BGM: XTC "Red"
A day off. In the morning, I started listening to "English Settlement" by XTC, a treasure of British rock. When I started listening to British rock, it was the period when Britpop was hot and Blur and Oasis were popular. So XTC was already a kind of legend and I might try to 'respect and keep distance' from them. I have not listened to them passionately. But now, I can feel that their tricky melodies are attractive. Even if I believe that Blur and Oasis are great, I should listen to XTC with them. That makes me understand the richness of British rock.
I went to a library and borrowed Keiichiro Hirano's "About the executions". Once I had written that I support the executions negatively. Hirano's this book is written with the attitude of 'stopping' executions, and tells how 'forgiving' the criminals can be crucial. And also he says that the 'death penalty' can be a murder by our nation critically. Before we say that this might be an ordinary discussion, we have to follow Hirano's serious style and face the intimate people's death's sadness and try to think about the possibility of 'forgiving' someone. Also, I should think about the execution by following Hirano's great humanism.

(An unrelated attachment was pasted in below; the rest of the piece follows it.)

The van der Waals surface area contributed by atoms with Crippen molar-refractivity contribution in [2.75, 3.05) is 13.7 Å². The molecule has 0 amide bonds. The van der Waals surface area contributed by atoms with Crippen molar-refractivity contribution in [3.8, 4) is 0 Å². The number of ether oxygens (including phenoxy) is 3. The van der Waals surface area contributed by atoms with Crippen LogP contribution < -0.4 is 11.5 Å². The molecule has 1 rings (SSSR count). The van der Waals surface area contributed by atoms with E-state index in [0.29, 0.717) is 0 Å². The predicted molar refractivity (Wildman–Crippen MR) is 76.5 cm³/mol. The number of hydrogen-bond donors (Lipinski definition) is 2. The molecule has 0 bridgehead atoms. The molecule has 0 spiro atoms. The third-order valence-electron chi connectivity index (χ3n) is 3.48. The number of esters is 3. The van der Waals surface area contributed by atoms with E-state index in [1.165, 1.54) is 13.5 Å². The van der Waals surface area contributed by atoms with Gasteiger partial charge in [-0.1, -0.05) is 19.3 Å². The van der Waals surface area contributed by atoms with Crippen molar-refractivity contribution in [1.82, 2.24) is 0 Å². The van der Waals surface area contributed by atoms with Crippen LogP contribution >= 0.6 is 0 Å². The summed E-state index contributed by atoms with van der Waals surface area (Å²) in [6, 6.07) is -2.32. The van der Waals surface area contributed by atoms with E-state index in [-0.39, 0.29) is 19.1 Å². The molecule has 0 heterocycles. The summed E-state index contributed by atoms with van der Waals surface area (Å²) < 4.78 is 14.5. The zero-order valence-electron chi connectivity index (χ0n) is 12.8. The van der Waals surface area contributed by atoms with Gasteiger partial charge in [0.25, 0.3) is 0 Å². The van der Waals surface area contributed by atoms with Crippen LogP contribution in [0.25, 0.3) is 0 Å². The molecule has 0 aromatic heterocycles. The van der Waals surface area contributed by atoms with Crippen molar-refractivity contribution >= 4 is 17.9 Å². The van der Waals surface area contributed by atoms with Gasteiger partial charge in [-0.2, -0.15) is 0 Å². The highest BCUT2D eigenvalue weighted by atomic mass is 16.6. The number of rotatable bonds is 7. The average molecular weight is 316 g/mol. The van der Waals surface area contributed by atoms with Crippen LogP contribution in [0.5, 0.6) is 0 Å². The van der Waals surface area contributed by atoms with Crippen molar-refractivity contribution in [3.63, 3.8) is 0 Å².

I read some comments by a Chinese woman in America on bookmeter. Indeed, her comments have some strange Japanese expressions but they are really interesting. Probably my weird English gives the readers that kind of taste. Certainly, I felt certain jealousy of her smart talent of language (in the past I would be down with my dumbness), but now I can say "Good Job!" to her. It might come from the attitude that I try to compare with the past in my life, not with other people, and think about a priority. But it must come from the 'danshu' meetings and other friendships.
I read a text of Obama's speech (in English) for an offline meeting on studying English on next Sunday. After that, I read some of Suzumi Suzuki's "The bookshelf of a prostitute" and Minae Mizumura's "Shi-Shosetsu From Left to Right". Suzuki's book can work as a good book guide, and this book says about Osamu Hashimoto's "Peach Hip Girl" which gives me interest. Once I had not read Hashimoto's novels well, but been attracted by his thoughts on the Gulf War and Religion. So I might have to try to read his 'evergreen' youth novel.